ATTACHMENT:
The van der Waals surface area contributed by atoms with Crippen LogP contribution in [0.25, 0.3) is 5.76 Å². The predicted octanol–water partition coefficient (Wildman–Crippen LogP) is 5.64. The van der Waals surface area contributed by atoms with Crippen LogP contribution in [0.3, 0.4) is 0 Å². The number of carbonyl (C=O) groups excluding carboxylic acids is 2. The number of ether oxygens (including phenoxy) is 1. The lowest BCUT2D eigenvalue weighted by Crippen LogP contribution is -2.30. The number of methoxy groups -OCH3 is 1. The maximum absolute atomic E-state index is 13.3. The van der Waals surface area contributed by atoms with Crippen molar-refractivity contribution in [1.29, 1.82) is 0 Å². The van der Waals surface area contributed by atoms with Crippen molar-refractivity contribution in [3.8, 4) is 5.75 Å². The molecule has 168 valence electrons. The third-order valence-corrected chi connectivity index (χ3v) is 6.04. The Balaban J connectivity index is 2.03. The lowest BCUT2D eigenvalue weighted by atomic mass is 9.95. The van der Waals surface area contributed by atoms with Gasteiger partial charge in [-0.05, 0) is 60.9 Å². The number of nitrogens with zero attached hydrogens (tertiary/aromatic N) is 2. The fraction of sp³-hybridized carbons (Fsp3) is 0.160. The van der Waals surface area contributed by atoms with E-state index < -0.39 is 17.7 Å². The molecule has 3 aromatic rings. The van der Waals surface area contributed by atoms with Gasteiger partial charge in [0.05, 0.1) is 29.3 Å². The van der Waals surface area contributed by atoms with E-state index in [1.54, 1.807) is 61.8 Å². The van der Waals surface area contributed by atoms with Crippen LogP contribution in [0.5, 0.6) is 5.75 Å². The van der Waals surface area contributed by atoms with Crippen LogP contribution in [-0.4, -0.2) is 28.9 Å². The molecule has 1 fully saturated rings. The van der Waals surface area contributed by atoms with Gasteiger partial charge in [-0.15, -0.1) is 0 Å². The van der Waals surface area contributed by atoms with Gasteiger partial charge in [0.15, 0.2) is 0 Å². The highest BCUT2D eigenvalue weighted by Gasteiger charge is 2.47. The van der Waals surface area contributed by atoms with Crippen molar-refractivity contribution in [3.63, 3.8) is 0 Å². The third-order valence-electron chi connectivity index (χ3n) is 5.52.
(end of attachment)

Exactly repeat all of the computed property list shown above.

The van der Waals surface area contributed by atoms with Crippen LogP contribution in [0.25, 0.3) is 5.76 Å². The predicted octanol–water partition coefficient (Wildman–Crippen LogP) is 5.64. The van der Waals surface area contributed by atoms with Crippen LogP contribution in [0.3, 0.4) is 0 Å². The number of carbonyl (C=O) groups excluding carboxylic acids is 2. The number of ether oxygens (including phenoxy) is 1. The lowest BCUT2D eigenvalue weighted by Crippen LogP contribution is -2.30. The number of methoxy groups -OCH3 is 1. The maximum absolute atomic E-state index is 13.3. The van der Waals surface area contributed by atoms with Crippen molar-refractivity contribution in [1.29, 1.82) is 0 Å². The van der Waals surface area contributed by atoms with Crippen molar-refractivity contribution in [3.8, 4) is 5.75 Å². The molecule has 168 valence electrons. The third-order valence-corrected chi connectivity index (χ3v) is 6.04. The Balaban J connectivity index is 2.03. The lowest BCUT2D eigenvalue weighted by atomic mass is 9.95. The van der Waals surface area contributed by atoms with Gasteiger partial charge in [-0.05, 0) is 60.9 Å². The number of nitrogens with zero attached hydrogens (tertiary/aromatic N) is 2. The fraction of sp³-hybridized carbons (Fsp3) is 0.160. The van der Waals surface area contributed by atoms with E-state index < -0.39 is 17.7 Å². The molecule has 3 aromatic rings. The van der Waals surface area contributed by atoms with Gasteiger partial charge in [0.05, 0.1) is 29.3 Å². The van der Waals surface area contributed by atoms with E-state index in [1.54, 1.807) is 61.8 Å². The van der Waals surface area contributed by atoms with Crippen LogP contribution in [0.5, 0.6) is 5.75 Å². The van der Waals surface area contributed by atoms with Crippen LogP contribution in [-0.4, -0.2) is 28.9 Å². The molecule has 1 fully saturated rings. The van der Waals surface area contributed by atoms with Gasteiger partial charge in [-0.15, -0.1) is 0 Å². The van der Waals surface area contributed by atoms with Gasteiger partial charge in [0.15, 0.2) is 0 Å². The highest BCUT2D eigenvalue weighted by Gasteiger charge is 2.47. The van der Waals surface area contributed by atoms with Crippen molar-refractivity contribution in [3.63, 3.8) is 0 Å². The third-order valence-electron chi connectivity index (χ3n) is 5.52.